Mao, who killed millions, called himself "Emperor... and Marx in one", his former secretary reveals

In extraordinary new revelations. the 96 year old former secretary of China’s Mao Zedong tells of the political-mental confusions of the man who killed more than anyone else in history

by the commentator on 21 December 2013 13:08


The ageing former secretary of China’s former supreme leader Mao Zedong, has today revealed details about Asia’s greatest and most feared Communist leader that still have the power to shock a nation where discussion of Chairman Mao remains deeply sensitive.

Li Rui, 96, outlined the strange and complex mix between Mao’s Marxist ideology and the manner in which he self-consciously rooted himself in ancient Chinese traditions. (Psychiatrists find the condition difficult to define, but it is frequently referred to as Dissociative Identity Disorder, or "DID".)

Mao would habitually refer to himself as "Emperor Qin and Marx in one", Li told English speaking Chinese media. The pre-Christian era Qin dynasty is known to historians for its vast conquests inside China and for its brutal dictatorial rule.

According to the Black Book of Communism, Mao’s own rule resulted in at least 65 million deaths from the Great Leap Forward, the massacres attending the Cultural Revolution, non-stop executions of political opponents, and huge numbers of deaths in the enormous labour camp system.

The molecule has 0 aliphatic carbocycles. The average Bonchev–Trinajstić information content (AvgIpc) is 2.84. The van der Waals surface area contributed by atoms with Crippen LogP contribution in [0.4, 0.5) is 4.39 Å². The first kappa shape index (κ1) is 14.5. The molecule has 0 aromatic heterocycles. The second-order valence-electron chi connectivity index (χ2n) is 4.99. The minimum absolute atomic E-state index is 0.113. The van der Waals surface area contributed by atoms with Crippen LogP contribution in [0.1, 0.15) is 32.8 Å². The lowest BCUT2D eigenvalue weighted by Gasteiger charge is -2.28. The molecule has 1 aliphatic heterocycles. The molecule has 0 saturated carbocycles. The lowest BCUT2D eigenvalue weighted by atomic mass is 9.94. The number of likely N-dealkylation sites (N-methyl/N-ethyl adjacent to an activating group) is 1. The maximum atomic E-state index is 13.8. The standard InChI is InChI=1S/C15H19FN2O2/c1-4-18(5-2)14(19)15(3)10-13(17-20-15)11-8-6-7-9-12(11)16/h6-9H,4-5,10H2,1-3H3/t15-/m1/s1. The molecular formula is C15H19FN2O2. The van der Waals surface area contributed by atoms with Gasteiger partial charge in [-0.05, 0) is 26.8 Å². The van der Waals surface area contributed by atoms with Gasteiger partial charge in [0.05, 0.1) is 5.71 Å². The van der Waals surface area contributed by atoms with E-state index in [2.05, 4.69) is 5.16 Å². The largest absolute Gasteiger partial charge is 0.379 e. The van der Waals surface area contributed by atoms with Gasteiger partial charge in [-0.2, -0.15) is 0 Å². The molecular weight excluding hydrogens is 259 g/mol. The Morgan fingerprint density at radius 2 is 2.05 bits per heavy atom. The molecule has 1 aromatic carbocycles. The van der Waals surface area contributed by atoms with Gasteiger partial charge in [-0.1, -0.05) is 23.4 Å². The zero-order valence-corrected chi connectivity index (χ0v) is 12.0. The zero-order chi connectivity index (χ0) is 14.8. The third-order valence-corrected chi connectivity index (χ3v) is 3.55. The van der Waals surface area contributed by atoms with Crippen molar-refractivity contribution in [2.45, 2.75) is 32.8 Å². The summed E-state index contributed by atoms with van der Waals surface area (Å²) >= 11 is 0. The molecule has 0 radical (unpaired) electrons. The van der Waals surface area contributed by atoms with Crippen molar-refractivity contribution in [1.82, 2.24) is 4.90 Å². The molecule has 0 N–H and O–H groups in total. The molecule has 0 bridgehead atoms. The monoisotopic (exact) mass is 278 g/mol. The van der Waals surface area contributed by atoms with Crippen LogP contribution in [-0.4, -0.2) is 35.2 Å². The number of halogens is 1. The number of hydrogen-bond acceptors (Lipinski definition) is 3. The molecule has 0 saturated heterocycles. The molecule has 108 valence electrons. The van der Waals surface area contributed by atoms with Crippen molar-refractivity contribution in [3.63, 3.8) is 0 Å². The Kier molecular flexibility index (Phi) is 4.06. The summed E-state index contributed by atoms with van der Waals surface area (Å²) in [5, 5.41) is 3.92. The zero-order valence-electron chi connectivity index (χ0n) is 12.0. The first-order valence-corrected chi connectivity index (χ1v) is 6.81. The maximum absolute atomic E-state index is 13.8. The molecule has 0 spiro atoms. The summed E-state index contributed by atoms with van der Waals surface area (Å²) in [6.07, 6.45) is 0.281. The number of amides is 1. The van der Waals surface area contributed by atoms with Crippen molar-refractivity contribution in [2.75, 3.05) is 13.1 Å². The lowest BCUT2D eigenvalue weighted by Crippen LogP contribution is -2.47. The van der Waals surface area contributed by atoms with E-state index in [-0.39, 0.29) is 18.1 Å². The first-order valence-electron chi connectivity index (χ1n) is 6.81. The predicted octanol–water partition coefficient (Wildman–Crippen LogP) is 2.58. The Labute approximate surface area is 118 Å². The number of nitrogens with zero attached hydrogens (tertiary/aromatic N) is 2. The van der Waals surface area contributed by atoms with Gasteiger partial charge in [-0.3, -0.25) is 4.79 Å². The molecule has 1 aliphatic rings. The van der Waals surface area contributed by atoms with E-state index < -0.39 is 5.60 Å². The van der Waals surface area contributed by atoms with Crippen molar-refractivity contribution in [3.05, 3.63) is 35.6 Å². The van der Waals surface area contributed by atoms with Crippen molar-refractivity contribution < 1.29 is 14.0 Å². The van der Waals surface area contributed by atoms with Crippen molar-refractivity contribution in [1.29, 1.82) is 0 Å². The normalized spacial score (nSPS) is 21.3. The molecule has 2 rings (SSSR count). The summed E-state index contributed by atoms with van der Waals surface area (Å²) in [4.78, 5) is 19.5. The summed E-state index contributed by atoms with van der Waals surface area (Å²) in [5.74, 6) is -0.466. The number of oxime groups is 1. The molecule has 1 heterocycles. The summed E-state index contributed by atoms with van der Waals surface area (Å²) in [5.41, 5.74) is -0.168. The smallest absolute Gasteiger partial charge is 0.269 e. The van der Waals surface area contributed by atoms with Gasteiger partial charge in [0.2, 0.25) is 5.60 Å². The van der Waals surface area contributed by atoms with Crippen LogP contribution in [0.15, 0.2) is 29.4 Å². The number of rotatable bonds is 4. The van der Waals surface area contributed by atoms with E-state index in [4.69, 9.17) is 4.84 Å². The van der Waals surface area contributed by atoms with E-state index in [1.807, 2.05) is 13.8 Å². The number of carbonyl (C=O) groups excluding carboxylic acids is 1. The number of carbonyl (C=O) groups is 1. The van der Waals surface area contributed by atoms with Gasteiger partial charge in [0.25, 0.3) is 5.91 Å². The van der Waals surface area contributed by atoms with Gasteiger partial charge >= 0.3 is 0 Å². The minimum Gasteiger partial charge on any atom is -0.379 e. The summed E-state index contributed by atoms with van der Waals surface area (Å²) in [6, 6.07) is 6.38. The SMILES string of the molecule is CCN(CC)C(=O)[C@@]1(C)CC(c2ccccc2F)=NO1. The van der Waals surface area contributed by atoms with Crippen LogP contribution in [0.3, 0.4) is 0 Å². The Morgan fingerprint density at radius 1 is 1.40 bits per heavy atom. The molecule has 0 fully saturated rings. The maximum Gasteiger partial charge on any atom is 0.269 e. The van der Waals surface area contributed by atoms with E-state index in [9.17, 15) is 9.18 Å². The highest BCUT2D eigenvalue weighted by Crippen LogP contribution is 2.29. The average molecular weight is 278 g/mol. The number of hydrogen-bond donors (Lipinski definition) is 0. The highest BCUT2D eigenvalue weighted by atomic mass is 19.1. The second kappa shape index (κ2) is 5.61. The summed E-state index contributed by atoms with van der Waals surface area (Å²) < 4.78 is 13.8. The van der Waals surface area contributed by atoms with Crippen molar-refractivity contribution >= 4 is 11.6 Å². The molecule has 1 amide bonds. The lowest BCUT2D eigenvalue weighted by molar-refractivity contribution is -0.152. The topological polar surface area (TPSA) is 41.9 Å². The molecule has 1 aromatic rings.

Li, however, focuses on the mentality of the man he observed at close quarters:

“Among all the leaders in the world, ancient and modern, what was most forceful about Mao Zedong was that when he was in power, he demanded everyone's thinking be in line with his,” he was quoted by The South China Morning Post as saying.

Li said he had seen the personal notes about who was to be persecuted for deviating in any way from Mao’s thinking.

Like so many who became close to communist leaders in the 20th century, Li himself suffered oppression when he fell out of favour and narrowly survived the Cultural Revolution, spending eight years in prison.

He is philosophical about modern day China:

“Although there was already an [official] consensus that the Cultural Revolution initiated by Mao was completely wrong, we still can't talk about it. We are not allowed to talk about past mistakes, the constitution movement or universal values," the Post quoted him as saying.

But, he added: "What's good is that nowadays, it would be impossible to have another Mao Zedong… people know more about our past history now.”

The world has changed and so has China, he said.

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